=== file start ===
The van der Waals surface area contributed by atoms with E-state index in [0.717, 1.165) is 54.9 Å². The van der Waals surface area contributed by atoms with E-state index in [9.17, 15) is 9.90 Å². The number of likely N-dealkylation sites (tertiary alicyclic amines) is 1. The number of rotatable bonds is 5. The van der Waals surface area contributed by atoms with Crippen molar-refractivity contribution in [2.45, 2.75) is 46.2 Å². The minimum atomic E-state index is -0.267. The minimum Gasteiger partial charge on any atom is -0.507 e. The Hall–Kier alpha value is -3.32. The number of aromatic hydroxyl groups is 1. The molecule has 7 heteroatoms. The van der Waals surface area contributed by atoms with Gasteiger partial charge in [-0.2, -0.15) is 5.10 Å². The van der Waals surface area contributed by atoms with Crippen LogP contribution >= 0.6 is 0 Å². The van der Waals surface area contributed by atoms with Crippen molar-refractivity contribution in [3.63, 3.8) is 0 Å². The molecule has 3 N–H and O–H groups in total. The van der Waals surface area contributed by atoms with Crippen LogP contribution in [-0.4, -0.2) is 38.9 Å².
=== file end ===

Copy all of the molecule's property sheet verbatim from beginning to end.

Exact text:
The van der Waals surface area contributed by atoms with E-state index in [0.717, 1.165) is 54.9 Å². The van der Waals surface area contributed by atoms with E-state index in [9.17, 15) is 9.90 Å². The number of likely N-dealkylation sites (tertiary alicyclic amines) is 1. The number of rotatable bonds is 5. The van der Waals surface area contributed by atoms with Crippen molar-refractivity contribution in [2.45, 2.75) is 46.2 Å². The minimum atomic E-state index is -0.267. The minimum Gasteiger partial charge on any atom is -0.507 e. The Hall–Kier alpha value is -3.32. The number of aromatic hydroxyl groups is 1. The molecule has 7 heteroatoms. The van der Waals surface area contributed by atoms with Gasteiger partial charge in [-0.2, -0.15) is 5.10 Å². The van der Waals surface area contributed by atoms with Crippen LogP contribution >= 0.6 is 0 Å². The van der Waals surface area contributed by atoms with Crippen molar-refractivity contribution in [3.63, 3.8) is 0 Å². The molecule has 3 N–H and O–H groups in total. The van der Waals surface area contributed by atoms with Crippen LogP contribution in [-0.4, -0.2) is 38.9 Å².